As I barely mentioned before New Year’s, me and Lady C headed to the historically significant 2nd Rome, a.k.a Istanbul, for New Year’s Eve 2011/2012. Here are some of our photos:
The Original Trams to Taksim Square
Funny story, these old trams only run some 500 meters. That’s it! Istanbul people have a deep-rooted hatred for walking uphills, as the cable cars prove on the steeper hills. But this? It’s barely a slope! An affront to public health!
As Lady C promptly put it: "Those are some big ass biblical sheep, considering the size of a palm tree…." She’s right, of course. The biblical sheep were much larger, and would feast on palm trees every other day.
Genuine Goose Kebab made from a 1539 recipe (visit Asitane restaurant)
If you want more, you should find some 60 photos here: Istanbul New Year’s 2011/2012
I’m sorry that I haven’t blogged about this before now. I mean, it’s been only what, THREE MONTHS, since we returned! But with my hellish German studies, a new job, and everything else, there just hasn’t been any right time to do it. So today I just made time for it!
We had a great trip to Istanbul. It is, I suspect, among the more western-oriented places in Turkey, and even so it was very much an atmosphere of the East, Orientalism, Islam and the Middle Eastern conflict not very far away. It is always nice to go somewhere where your money goes a long way, and Istanbul is no exception.
Turkey is going through a transition, and even though some things cannot be said or written publicly (anything negative about Atatürk for instance, whose photo is everywhere), the newspapers at least try to deal with the current issues they face in an open and serious manner. The front pages of the English papers in Turkey were littered with cases about violence against women, the recent air raid in bordering Syria, the real number of prostitutes in the country, as well as the struggles of the free press.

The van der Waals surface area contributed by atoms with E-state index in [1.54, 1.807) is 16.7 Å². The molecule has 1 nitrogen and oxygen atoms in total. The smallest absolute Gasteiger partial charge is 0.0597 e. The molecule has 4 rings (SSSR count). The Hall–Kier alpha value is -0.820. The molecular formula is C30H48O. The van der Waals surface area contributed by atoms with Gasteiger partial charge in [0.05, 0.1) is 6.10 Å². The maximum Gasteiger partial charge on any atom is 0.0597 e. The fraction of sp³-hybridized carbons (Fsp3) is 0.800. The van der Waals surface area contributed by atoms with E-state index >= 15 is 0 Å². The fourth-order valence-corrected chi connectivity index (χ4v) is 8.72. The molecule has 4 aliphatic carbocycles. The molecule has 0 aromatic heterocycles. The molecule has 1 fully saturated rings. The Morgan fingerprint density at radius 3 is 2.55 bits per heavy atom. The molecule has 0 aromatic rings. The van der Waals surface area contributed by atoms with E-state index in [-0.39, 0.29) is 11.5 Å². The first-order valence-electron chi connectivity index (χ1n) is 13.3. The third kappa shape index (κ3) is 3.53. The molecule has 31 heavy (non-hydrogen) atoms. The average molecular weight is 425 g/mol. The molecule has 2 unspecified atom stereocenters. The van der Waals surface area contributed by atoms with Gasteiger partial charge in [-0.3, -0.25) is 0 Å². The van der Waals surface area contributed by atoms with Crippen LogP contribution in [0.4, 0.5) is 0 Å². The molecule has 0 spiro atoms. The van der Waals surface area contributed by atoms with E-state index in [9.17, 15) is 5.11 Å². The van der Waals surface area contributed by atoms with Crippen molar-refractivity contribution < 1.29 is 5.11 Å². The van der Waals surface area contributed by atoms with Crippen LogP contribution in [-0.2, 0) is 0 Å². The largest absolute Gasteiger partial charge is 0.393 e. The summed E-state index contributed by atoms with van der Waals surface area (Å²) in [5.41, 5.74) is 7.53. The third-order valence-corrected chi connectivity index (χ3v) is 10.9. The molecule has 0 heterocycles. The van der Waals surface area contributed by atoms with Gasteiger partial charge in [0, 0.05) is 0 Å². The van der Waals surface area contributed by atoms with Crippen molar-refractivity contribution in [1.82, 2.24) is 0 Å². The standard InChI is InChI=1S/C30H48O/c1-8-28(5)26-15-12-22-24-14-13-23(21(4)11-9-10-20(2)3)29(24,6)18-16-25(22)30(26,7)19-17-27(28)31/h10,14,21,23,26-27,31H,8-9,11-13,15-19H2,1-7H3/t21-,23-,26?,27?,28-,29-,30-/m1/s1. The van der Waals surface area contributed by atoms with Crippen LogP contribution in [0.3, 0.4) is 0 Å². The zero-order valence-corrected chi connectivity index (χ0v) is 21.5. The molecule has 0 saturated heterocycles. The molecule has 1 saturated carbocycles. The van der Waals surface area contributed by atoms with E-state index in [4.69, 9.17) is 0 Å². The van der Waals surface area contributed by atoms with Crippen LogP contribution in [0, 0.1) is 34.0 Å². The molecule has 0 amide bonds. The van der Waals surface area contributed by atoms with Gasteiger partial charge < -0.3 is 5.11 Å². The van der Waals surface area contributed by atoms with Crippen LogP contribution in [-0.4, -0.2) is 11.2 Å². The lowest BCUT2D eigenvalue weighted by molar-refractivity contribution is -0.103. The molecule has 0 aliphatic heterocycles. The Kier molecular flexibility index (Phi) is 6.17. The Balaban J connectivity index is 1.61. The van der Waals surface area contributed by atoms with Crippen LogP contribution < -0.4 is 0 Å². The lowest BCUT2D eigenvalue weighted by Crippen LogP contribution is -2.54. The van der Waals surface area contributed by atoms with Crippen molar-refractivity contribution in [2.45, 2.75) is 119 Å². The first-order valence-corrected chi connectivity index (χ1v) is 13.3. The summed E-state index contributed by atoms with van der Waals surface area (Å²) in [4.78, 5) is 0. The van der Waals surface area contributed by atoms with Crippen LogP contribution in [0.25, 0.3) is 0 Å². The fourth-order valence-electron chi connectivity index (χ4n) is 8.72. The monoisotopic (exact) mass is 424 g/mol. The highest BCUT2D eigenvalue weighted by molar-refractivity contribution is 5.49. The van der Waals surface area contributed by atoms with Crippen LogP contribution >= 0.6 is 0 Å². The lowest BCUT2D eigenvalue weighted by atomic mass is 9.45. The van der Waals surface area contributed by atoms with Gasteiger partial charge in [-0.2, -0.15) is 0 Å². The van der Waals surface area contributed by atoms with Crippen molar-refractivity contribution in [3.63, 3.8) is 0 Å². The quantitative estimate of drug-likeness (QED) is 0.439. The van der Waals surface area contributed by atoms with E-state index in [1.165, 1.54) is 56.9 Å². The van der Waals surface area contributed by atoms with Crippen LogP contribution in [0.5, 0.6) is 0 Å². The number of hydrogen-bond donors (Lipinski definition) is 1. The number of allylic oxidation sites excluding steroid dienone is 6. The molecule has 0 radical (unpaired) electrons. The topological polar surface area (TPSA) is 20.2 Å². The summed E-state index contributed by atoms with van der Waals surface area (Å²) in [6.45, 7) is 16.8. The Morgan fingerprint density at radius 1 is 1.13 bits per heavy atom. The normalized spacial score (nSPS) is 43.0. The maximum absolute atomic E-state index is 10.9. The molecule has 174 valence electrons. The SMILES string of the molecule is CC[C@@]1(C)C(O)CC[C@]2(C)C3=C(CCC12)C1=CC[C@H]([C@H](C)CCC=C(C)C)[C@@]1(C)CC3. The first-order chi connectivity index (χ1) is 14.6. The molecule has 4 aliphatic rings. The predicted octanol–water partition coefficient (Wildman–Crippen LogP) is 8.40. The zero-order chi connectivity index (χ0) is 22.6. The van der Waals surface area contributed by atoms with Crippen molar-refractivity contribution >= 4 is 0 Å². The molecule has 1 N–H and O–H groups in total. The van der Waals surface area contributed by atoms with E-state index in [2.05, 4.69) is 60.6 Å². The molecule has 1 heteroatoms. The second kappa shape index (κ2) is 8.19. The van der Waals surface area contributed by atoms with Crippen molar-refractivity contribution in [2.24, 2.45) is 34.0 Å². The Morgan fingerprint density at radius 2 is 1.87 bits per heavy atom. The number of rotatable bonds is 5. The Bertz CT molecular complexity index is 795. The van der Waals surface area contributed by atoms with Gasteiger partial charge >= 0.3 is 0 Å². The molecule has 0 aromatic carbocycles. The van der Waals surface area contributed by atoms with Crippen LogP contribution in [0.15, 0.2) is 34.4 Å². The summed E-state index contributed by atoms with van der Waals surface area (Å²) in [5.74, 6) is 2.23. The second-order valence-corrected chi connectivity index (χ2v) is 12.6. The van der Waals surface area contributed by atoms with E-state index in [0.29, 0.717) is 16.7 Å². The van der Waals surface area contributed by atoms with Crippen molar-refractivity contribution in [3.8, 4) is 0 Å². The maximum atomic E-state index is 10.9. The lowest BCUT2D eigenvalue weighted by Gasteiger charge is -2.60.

There is certainly want of change in the city, but also strong repressive forces, even in a modern city like Istanbul. We experienced some backwardedness that will probably die out in a generation, but it makes me wonder how things are on the countryside.
We stayed at a nice hotel in walking distance from the old Palace, right next to the Güllhane park, but we also tried to make excursions outside the Old Town and into the modern parts of the city, as well as the more poorer areas. The contrasts are huge. Lady C says it was Boutique Maywood Hotel, got ’em through booking.com. It was really nice hotel, just DO NOT ask them for transportation to the airport. We did it and was scammed, almost losing our flight. Take a taxi instead.
Just like in Rome, you will find archeological sites scattered everywhere in the bustling city, almost by chance. The City of Istanbul has with varying success tried to take care of these treasures. I find it a shame that the last remains of the former Imperial Palace are completely ignored by the inhabitants of the city, and used by the homeless as shelter against the cold winds from the strait, in both senses.
Being winter, it was dark around 5 p.m. So we aimed for 1 major attraction during the day and a nice restaurant or bar round in the evenings. We had some great experiences and varied meals, to say the least, in sum:
Thursday Dec 29th 2011
Arrived at 5pm, it was already dark. The ride from the airport was interesting, with a couple of stops, and no one speaking English. Slept and ate a Kebap at Sirkeci, next to a taxi driver and his interesting date. He was interested in the horizontal tango, but she needed superficial persuasion. Lady C had the Mixed Grill Platter, while I had an unsatisfactory Roller Döner, too small for a man my size.
We followed the tram lines up to Aya Sophia and the Blue Mosque. Ate some Köfte kebap at a touristy place just before closing time.
Friday Dec 30th 2011
Went to Taksim sq. to buy me some pants. I like wide pants, but the guy in the store kept rolling his eyes. TIGHTER! must be TIGHTER!